Hating on the skate park

I just received the longest complaint letter from a resident since my Berkeley days. The letter writer thinks the city is making a big mistake by building a skate park next to the water park.

Not because the water park is for little kiddies, which means the city will face pressure to build a wussie skate park for little kiddies as opposed to a more legit skate park for older kids and heavily tatooed twenty-somethings. But because skateparks = crime, graffiti, drugs, Avril Lavigne music, etc.

Here’s the letter.

The City of Fremont is about to make the biggest mistake in its 50+ year history. It is planning to spend over two million dollars of taxpayer money on a skateboard park, and unfortunately it is choosing to put the Skateboard Park next to the new Aqua Adventure Waterpark. While that site may ease the one-time effort for a few city employees, it will be a choice eventually regretted by all. It WILL negatively impact the new Waterpark and bring increasing crime into Fremont.

Rather than listen to those whose judgment you may question, why not learn from actual incidences in the local area in order to avoid repeating the mistakes of the past? The Livermore City Council thought they knew what they were doing when they allowed a skateboard park in their city. After the element that skateboard parks attract moved in and created havoc, the city council unanimously realized that they had made a terrible mistake. They all wanted to take back their previous approvals and were at a loss as to how to salvage the situation (check out the facts reported in the Livermore Times at www.skateparkcentral.com/News/Print%20Valley%20Times%203-31-2002.pdf ).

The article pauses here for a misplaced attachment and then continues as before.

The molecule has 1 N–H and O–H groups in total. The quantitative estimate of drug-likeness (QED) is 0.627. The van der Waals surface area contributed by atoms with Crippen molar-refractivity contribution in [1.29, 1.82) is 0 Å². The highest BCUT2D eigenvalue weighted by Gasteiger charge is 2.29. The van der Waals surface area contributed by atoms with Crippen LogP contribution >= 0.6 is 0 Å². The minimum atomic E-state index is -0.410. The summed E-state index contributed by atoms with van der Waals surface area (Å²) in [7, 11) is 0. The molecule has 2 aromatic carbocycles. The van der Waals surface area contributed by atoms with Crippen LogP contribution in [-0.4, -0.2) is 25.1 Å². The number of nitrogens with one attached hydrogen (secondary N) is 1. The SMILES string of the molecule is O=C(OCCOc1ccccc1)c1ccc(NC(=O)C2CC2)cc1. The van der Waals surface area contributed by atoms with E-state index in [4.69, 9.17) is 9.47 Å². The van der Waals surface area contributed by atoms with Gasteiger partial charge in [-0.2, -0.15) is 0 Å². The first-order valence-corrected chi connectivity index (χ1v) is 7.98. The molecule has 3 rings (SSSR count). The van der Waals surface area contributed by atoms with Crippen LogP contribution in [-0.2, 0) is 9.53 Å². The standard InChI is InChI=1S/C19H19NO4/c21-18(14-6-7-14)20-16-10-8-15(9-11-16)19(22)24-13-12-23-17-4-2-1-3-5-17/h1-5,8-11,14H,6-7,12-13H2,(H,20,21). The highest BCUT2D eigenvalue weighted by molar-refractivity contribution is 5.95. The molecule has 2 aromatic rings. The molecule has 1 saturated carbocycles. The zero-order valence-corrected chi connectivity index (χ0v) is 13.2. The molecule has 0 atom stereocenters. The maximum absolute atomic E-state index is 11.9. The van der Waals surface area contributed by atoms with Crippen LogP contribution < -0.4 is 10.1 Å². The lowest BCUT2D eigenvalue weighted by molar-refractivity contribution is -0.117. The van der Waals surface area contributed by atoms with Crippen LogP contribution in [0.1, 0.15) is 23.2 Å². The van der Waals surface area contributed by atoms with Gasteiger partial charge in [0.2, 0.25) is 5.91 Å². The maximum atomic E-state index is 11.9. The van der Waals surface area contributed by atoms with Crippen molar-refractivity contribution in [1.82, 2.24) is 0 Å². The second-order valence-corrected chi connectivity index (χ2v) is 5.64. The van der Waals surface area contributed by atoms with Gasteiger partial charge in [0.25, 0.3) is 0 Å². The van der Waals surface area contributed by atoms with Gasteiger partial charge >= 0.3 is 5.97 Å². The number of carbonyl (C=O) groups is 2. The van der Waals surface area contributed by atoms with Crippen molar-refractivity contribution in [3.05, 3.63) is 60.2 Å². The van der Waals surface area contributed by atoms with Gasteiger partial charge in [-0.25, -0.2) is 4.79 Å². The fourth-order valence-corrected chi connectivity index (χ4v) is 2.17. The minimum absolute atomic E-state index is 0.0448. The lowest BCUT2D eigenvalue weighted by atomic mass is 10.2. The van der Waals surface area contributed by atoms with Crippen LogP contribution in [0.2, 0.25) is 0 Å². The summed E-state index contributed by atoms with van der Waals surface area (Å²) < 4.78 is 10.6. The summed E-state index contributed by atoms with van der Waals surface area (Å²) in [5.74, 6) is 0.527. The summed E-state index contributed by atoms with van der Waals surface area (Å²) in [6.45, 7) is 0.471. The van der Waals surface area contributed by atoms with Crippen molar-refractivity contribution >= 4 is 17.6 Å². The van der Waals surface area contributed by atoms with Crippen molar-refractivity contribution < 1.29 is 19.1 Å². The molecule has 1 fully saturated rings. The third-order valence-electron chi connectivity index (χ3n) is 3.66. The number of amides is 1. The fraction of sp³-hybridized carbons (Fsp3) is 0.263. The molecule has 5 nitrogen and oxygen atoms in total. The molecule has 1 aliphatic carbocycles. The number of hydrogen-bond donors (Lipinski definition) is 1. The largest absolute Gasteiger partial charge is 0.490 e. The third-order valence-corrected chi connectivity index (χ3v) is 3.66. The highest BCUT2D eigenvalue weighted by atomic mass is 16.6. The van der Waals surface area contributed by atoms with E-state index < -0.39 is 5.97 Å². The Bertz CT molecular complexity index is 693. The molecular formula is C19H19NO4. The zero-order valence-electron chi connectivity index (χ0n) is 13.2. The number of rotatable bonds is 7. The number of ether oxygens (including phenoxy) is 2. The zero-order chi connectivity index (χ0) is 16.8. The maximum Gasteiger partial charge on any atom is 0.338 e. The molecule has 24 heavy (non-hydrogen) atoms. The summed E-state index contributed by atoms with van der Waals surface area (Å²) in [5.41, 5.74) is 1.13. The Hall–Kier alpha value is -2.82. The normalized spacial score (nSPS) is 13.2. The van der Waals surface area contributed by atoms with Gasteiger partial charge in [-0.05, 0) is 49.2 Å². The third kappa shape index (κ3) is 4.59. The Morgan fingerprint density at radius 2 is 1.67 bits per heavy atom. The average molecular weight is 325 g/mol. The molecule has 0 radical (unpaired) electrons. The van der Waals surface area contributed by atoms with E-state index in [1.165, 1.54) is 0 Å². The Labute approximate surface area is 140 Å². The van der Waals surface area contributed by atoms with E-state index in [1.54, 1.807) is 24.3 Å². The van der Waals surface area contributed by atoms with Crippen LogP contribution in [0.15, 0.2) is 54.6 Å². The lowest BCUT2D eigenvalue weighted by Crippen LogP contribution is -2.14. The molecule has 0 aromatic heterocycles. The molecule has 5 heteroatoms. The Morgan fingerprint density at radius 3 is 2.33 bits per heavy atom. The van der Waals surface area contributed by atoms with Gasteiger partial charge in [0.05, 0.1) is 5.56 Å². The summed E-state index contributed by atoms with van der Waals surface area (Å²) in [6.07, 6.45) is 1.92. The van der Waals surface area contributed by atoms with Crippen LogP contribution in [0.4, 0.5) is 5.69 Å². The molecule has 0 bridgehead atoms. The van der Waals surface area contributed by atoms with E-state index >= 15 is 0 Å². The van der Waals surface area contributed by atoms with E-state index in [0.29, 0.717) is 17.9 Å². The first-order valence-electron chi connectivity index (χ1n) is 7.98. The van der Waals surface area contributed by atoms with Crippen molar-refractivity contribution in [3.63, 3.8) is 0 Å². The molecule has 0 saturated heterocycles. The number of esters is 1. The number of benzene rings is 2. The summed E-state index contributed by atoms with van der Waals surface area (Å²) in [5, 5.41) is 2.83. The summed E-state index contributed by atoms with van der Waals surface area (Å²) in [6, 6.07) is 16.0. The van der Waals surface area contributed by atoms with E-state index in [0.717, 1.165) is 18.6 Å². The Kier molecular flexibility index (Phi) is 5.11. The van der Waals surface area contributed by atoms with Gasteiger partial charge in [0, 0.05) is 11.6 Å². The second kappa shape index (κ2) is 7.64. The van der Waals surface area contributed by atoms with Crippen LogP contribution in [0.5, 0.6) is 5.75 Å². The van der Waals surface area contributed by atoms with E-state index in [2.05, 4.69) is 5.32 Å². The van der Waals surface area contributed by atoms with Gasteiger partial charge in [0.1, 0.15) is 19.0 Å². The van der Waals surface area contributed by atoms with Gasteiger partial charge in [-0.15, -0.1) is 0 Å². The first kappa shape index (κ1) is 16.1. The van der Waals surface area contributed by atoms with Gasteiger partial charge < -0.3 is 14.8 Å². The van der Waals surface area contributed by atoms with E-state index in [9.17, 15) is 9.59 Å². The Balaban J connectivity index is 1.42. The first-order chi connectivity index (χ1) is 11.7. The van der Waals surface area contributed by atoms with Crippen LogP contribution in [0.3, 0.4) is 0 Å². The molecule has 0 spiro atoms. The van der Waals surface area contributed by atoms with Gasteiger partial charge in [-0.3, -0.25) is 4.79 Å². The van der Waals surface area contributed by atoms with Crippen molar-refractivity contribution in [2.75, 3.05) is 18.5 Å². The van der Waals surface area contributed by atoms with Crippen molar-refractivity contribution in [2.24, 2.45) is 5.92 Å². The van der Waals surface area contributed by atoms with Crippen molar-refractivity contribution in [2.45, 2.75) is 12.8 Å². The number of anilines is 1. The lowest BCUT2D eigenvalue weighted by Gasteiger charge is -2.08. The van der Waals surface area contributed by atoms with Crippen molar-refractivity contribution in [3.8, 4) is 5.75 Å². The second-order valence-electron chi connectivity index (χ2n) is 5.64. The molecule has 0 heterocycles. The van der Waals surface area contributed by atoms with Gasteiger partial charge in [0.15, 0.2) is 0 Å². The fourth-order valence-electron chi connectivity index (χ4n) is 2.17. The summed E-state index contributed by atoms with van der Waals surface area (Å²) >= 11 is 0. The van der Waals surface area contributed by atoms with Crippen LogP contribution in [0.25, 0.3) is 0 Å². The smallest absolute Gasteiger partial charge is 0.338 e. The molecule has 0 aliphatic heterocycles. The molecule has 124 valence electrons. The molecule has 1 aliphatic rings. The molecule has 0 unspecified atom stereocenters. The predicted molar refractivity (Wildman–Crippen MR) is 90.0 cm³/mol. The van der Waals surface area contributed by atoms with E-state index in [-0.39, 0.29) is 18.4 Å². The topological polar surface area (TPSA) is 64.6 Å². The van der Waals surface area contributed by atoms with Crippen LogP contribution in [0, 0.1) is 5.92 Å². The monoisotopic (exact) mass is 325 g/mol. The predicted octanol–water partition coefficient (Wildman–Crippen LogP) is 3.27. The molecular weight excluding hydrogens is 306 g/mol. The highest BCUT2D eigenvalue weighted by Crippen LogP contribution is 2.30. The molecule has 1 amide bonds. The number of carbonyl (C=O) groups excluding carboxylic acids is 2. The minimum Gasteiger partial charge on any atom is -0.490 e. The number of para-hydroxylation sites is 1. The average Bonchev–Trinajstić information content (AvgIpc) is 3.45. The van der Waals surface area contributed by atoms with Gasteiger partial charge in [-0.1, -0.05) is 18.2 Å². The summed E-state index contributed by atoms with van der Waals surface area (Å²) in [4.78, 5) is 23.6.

Roger Ravenstad the architect for the Fremont Skateboard Park project who coincidently lives in Livermore, tried to downplay these facts with a sales pitch on VISIBILITY, claiming that the Livermore site had been too isolated and that a stronger police presence WOULD prevent that in nearby Fremont. How can a skateboard park be more visible than an unobscured 200 feet from the front entrance of a police station? The Skateboard Park in nearby Union City is just that close with an unobscured view. On June 1, 2010 at 10:15 a.m., I visited the inside of that Union City Skateboard Park for a few minutes and took the enclosed photos. I had seen just one sample as I was there for only a few minutes that one time, but I was very disappointed. There was graffiti clearly visible, which was probably even worse at one time as I saw clear evidence of many areas that had been painted over. Roger had earlier said, “Skateboarders wouldn’t put graffiti in the bowls because it would make the surfaces slippery.” Well, someone did put graffiti there and that element was attracted by the Skateboard Park. If the Skateboard Park in nearby Union City wasn’t so close to a police station, who knows how much worse the skateboard area would have been vandalized or even trashed during off-hours. In that situation, the structures surrounding the Skateboard Park would clearly have been in jeopardy.